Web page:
5 Awesome Alternative Fuel Firsts

Depending on your source of information there are somewhere between half a dozen and two dozen sources of alternative fuel on the planet. The range of eco-friendliness varies from option to option, but in most cases, the benefits are at least financial.

The only exception from this list is a nuclear power, too expensive even when sold on the clearance rack. (Joking, of course. One can’t buy plutonium, silly.)

Someone, somewhere, was the first to create these alternative fuel sources. If you have a few hours to burn, cut and paste “alternative fuel car” into YouTube. You’ll find everything from cars running on algae to cars that run on water. It’s promising.

Many of those cars are firsts in their own right. When humanity fuel it’s vehicles on water, we’ll feature those inventors as the first. Meanwhile, here are five firsts in alternative fuel vehicles, which are currently in action.


When one talks about hydrogen as a propellant, it’s usually in reference to the fuel cell electric vehicle (FCEV).

Similar to today’s electric cars, FCEVs use stored energy to propel the vehicle. The key benefit of FCEV technology is that the only by-product produced is water.

While engineers have been playing with hydrogen as a source of fuel since the early 19th century, the first FCEV didn’t happen until 1966.

In 1966, General Motors designed and built the Electrovan prototype, the first fuel cell vehicle. That prototype proved cost ineffective, but the idea was good enough to inspire others. We may yet see this technology come to fruition.

Natural Gas

There are two natural gases used to propel automobiles, methane, and propane. In 1974, a British inventor named Harold Bate created a car that ran on methane. He called it “the material.”

As it turned out, that material was chicken poo. To be clear, Bate harnessed the power of the poo, methane released by rotting chicken droppings.

Not much different than today’s methane-powered cars, although not from the same source, the concept remains the same. Methane is combustible, enough to engage a piston, spin a flywheel, and viola, we have locomotion.

According to Bate, the conversion was a simple matter of installing a device to feed the gas into the engine. The rest was already set up.

Today, there are about 15.2 millions vehicles on the road in the U.S. running on methane. We don’t call them “chicken poo cars,” though. They’re Natural Gas Vehicles or NGVs.

Another type of NGV, propane propels cars in much the same way as methane. Stored, compressed gas feeds into the engine the same way as normal fuel. Humanity has been using propane, sold as Autogas, to power vehicles for decades.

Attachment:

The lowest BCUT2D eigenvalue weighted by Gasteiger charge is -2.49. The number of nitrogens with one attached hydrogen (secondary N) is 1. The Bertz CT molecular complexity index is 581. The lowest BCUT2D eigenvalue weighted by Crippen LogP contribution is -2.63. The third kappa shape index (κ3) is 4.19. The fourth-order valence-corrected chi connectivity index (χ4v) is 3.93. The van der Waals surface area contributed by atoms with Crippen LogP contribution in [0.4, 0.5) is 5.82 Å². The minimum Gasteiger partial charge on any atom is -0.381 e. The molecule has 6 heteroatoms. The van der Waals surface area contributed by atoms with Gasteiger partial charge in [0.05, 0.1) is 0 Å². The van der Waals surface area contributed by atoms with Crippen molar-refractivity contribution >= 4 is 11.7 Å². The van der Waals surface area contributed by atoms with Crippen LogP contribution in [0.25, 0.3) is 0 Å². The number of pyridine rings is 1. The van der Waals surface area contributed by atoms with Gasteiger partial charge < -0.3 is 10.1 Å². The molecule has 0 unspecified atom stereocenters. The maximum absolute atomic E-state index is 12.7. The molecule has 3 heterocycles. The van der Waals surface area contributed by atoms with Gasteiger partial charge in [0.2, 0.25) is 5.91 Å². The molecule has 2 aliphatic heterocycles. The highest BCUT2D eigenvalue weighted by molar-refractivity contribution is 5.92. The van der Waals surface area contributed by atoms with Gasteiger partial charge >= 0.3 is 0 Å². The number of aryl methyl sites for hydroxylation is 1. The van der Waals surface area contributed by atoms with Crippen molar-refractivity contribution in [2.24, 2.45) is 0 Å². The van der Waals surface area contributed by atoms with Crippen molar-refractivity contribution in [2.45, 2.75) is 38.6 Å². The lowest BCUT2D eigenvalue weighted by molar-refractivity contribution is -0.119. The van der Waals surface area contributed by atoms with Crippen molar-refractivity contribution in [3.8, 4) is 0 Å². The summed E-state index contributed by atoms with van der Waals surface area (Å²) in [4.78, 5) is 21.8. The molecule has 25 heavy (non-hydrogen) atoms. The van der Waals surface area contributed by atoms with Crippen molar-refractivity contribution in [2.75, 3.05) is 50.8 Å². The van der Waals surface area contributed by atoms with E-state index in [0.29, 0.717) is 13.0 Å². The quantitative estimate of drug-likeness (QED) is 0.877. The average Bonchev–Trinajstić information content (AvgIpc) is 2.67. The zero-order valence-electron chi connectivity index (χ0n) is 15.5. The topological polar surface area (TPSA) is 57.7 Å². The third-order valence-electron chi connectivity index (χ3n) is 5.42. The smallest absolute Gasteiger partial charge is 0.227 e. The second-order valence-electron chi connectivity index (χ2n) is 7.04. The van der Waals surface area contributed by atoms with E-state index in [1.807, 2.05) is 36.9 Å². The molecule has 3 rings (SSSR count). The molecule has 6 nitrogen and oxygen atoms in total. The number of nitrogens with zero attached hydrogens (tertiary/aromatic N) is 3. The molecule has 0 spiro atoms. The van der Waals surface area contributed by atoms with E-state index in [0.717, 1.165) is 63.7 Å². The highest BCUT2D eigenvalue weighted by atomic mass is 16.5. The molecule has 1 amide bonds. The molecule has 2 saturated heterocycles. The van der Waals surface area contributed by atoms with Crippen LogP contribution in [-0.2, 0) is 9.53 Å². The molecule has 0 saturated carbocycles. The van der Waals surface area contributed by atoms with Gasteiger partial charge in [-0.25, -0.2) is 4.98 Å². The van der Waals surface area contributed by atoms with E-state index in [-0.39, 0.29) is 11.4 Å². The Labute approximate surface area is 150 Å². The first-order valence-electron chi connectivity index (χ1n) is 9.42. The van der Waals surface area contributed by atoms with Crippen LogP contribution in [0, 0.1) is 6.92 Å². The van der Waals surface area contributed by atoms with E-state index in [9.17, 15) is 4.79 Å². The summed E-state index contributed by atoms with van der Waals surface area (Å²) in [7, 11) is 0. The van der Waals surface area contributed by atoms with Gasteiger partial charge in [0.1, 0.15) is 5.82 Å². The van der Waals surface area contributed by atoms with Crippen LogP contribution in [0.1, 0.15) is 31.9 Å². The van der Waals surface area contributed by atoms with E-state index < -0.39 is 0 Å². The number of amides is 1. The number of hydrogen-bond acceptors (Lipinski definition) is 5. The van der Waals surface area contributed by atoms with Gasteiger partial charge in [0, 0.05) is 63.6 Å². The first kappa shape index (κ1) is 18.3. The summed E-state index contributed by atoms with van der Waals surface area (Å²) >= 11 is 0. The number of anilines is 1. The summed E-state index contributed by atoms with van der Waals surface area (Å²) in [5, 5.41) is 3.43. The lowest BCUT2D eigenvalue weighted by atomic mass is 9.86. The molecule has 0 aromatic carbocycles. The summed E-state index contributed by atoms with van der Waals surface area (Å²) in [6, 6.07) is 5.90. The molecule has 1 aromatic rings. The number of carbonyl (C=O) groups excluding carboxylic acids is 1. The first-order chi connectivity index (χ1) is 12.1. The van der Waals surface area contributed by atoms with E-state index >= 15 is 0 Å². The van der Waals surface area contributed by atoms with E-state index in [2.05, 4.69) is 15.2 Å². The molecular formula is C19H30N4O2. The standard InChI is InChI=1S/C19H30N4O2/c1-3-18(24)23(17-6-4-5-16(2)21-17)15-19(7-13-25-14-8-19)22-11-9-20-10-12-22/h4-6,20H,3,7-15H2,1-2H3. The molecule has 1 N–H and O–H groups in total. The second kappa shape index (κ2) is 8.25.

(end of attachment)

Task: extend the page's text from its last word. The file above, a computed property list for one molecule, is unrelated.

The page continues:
Propane is cheaper than it’s traditional fuel counterparts, sometimes half the cost, and more accessible than methane.


Back before companies like Olds and Ford determined that the gasoline-powered internal combustion engine would be the dominant format of propulsion, the market was wide open.

The first experiments with biodiesels or biofuels were in the mid-19th century. Two inventors, E. Duffy and J. Patrick made attempts to harness biofuel in 1853, but it was a Rudolph Diesel in 1893 who built a successful engine.

That first one didn’t run on spent french fry grease, as is popular in modern times, but on peanut oil.

Diesel wasn’t alone in his pursuit. Two other inventors, Herbert Akroyd Stuart and Charles Richard Binney were also working on the same idea. It’s obvious who history favors on this; we still call them “diesel engines,” and their fuel, “diesel.”

One can easily convert today’s diesel engines into a biofuel car, but the key is where to procure biofuel.


In 1950, Ford Motor Company developed a car called the Ford Nucleon. It would run on nuclear power because why the heck not?

There was only one problem with Ford’s design. They didn’t have an actual engine to drop into their schwoopy car.

Then, NASA made the first nuke-powered car. Problem is, they sent it to Mars. The Curiosity Rover, launched in 2011, moves on the power of plutonium. As that radioactive material decays, Curiosity converts that heat into power.

Of course, in space, there is less risk of contamination, but the system shouldn’t be a problem.

Why we don’t have this in cars yet is a matter of national security. One can’t have plutonium in reach of would be dirty bomb makers.

Compressed Air

This is the alternative fuel you’ve not yet heard about. A nascent company, Tata, engineered a minicar called the Nano, which uses compressed air to propel with only one byproduct: air.

Of course, the Nano has to compress the air somehow. It uses a minuscule amount of electricity to fill up but can go about 125 miles on one charge.

All one would need is an off-grid electricity source like solar or wind to power the Nano, and it’s game over. Alternatively, one could manually pump the air into the Nano with the right set up.

Talk about a long road trip. “Alright, kids, time to get out and pump up the tank.”

If humanity could only figure out how to fuel vehicles on the rude comments made on social media platforms, we’d be golden. It seems we never run out of those.